"I speak to everyone in the same way, whether he is the garbage man or the president of the university."
-- Albert Einstein
Recently, the University of Maryland was honored to host the 14th Dalai Lama for a lecture. To a sold-out crowd of students, faculty, administrators and dignitaries, he offered some of his life lessons and insights. One of his themes was the importance of treating people as people. Sounds simple, yet often not done in the world.
As he stated, "Everyone is born into the world as a person, and everyone leaves the world as a person." Yet we have the tendency to forget that fact when interacting with others. Instead, we get caught up in what he calls "secondary differences" among us. Those could be age, race, ethnicity, religion, wealth, rank or status — and any number of things. When we look at people and interact with them, he said we have the tendency to see all these differences rather than the simple fact that we are all just people. This creates barriers between people, making it difficult for us to trust each other and collaborate.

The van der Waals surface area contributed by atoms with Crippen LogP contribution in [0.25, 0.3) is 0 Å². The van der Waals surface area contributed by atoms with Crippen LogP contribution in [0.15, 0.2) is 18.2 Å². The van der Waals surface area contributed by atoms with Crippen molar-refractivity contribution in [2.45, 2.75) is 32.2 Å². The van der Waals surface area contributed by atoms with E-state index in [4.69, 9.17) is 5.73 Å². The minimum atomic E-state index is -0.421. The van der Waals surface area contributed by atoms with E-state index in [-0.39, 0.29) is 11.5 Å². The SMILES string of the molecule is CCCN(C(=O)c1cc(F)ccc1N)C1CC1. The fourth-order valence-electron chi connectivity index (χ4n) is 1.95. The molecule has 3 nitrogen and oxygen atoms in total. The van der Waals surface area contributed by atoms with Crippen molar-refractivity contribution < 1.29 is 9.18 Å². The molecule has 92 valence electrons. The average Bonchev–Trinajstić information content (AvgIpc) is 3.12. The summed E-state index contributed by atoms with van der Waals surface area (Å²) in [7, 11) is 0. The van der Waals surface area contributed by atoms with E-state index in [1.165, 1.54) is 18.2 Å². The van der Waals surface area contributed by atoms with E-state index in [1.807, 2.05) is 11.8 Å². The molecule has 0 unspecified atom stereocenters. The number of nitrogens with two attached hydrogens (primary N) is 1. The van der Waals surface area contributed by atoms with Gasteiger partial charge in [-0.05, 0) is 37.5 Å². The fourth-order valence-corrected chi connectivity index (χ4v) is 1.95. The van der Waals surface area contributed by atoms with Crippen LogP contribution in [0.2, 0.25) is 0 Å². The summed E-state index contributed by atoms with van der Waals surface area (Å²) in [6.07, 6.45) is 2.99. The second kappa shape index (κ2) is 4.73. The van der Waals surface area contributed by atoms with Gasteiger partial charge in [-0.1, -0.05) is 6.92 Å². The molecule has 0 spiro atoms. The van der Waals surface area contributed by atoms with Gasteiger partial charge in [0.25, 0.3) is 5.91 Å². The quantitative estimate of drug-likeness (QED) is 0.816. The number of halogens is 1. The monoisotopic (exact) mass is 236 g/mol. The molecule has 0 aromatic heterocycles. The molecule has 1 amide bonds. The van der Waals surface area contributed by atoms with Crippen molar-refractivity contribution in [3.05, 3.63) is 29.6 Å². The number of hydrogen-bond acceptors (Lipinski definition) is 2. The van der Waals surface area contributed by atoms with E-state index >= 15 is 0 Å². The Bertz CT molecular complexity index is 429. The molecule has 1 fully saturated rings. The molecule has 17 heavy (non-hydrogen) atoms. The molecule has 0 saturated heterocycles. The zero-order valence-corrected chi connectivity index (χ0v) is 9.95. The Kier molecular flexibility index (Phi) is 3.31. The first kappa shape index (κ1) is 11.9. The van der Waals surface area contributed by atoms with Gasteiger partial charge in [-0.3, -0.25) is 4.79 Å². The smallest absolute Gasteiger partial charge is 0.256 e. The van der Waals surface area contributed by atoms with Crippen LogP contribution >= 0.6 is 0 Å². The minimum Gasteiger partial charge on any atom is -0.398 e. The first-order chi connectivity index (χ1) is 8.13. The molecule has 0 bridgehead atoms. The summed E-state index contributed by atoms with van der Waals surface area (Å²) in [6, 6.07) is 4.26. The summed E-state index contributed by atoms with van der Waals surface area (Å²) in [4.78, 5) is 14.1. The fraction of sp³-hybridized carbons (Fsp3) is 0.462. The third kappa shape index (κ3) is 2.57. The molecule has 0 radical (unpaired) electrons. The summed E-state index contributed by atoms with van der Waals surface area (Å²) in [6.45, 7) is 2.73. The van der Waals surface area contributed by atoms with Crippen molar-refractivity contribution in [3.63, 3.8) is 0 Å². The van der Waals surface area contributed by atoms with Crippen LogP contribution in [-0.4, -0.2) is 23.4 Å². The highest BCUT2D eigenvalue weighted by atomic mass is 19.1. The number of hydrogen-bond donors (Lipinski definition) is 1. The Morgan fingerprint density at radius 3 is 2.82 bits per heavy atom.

Treat people as people, with respect. Yes, a simple message, but how often is this carried out even in our work organizations? You would think those would be the most civil and professional places where people would behave at their best. After all, it's not a war zone — or is it?
Just think about your day at work. You might hear people yelling at each other, or maybe they send nasty emails to one another or gossip about others behind their backs. These are very common problems, and sadly, ones I hear about much too frequently.
So what can be done? Perhaps if we all just tried to adopt one simple strategy to treat people with respect, we could make a difference in the quality of the lives of those around us, and our own life as well.